Universal Themes in Literature

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My final essay for Studies in English Literature, grade 12.

Submitted: December 12, 2009

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Submitted: December 12, 2009

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Universal Themes in Literature:
“The Taming of the Shrew” and “The Handmaid’s Tale”
 
A Comparative Essay
 
Often in literature there are common themes that stretch across eras and genres to link two otherwise different pieces of writing. On particular example of this occurring can be seen in Margaret Atwood’s “The Handmaid’s Tale” and William Shakespeare’s “The Taming of the Shrew.” Although these works have been written in very different time periods and use altogether separate styles, there are three common themes which link both stories and convey a very similar message. Strict societal roles, the use of language as a tool of power, and the treatment of women in patriarchal societies are prevalent ideas in both Shakespeare’s play and Atwood’s novel. These themes are approached and dealt with differently in each work, but ultimately convey the same meaning. There are some aspects of humanity that are able to transcend generations and still have an impact on the authors’ audience, and the themes portrayed in “The Handmaid’s Tale” and “The Taming of the Shrew” are included among these.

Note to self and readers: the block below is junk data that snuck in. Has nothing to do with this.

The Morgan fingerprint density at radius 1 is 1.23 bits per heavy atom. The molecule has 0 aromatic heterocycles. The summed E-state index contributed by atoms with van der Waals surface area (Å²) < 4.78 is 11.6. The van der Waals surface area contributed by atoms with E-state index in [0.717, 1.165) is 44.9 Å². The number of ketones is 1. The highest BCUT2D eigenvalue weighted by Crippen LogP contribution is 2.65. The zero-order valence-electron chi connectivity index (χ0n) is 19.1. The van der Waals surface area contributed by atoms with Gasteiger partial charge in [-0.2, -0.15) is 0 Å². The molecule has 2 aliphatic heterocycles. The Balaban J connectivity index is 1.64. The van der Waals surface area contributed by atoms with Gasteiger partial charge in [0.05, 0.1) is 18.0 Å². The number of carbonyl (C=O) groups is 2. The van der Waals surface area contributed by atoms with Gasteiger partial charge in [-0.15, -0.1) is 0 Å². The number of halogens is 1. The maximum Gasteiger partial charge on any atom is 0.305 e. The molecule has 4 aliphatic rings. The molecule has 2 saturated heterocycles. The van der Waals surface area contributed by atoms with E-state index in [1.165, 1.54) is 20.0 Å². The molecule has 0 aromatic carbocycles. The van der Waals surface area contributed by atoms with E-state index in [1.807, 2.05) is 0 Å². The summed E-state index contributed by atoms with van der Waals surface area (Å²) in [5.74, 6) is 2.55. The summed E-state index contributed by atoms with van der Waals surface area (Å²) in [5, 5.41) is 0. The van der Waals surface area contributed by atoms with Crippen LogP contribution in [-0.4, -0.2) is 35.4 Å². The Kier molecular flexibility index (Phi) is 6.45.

Specific roles for certain factions of people to follow exist in every society, and many works of literature make use of the existence of these roles to comment on human nature. In “The Handmaid’s Tale,” the entire structure of the Gileadean government is built around, and dependant on, the strict adherence to the designated social roles. ‘Eyes,’ ‘Commanders,’ ‘Angels,’ ‘Marthas,’ ‘Wives,’ and ‘Handmaids’ are all expected to behave and speak in certain ways and to perform certain duties. Any deviation from these expectations is punishable by law, where punishment means either exile or death. Each person’s role is signified by their clothing, as there is a specific uniform that corresponds with each role: Marthas must wear green, the Wives of Commanders all wear blue, and Handmaids have to wear red. In “The Taming of the Shrew,” society’s roles are less rigid, but they certainly still exist. Divided mainly by wealth and gender, the societal roles are enforced by the friends and family of the characters rather than by law. Men and women of the working class are expected to be polite and subservient to the upper class, who are in turn expected to heave wit, charm and class. Clothing also signifies the characters’ social role in “The Taming of the Shrew”- working class characters wear simple clothing and upper class characters wear fancier clothing made of finer material. In both stories, there are instances where characters change their clothing in order to temporarily have a different social role. In “The Handmaid’s Tale,” the Commander gives Offred a bright pink feathered bathing suit and makeup to wear, and he takes her to his ‘business club,’ where women dressed in outrageous, revealing outfits entertain Commanders and foreign businessmen. At this club, everyone assumes that Offred is one of the entertainers because she is dressed like one. This freedom from the Handmaids’ required behaviour only lasts for the evening however, and Offred returns to her designated role the next day. The characters of Lucentio and Tranio in “The Taming of the Shrew” switch clothing so that others perceive them to have a different social role than they actually do.  Tranio is Lucentio’s servant in reality, but when they trade clothing, Lucentio passes himself off as a Latin tutor, and Tranio appears to be the upstanding young gentleman and wealthy merchant’s son. This trick is successful for a time, but in the end they must return to their actual roles. Each of these stories provides a different comment on the function of social roles in society. Atwood uses her characters’ fear of punishment for deviating from their role to warn against placing too much value on a strict status system. Shakespeare, on the other hand, uses the character of Katharine to suggest that society functions best when everyone adheres to their role: Katherine’s misery is caused by others’ reactions to her rebellion against her specified role, and when she finally conforms to what is considered her ‘place,’ other people accept her and she is happier. The value of societal roles is greatly debated, and many authors voice their opinion on the matter through their work, such as William Shakespeare and Margaret Atwood have done.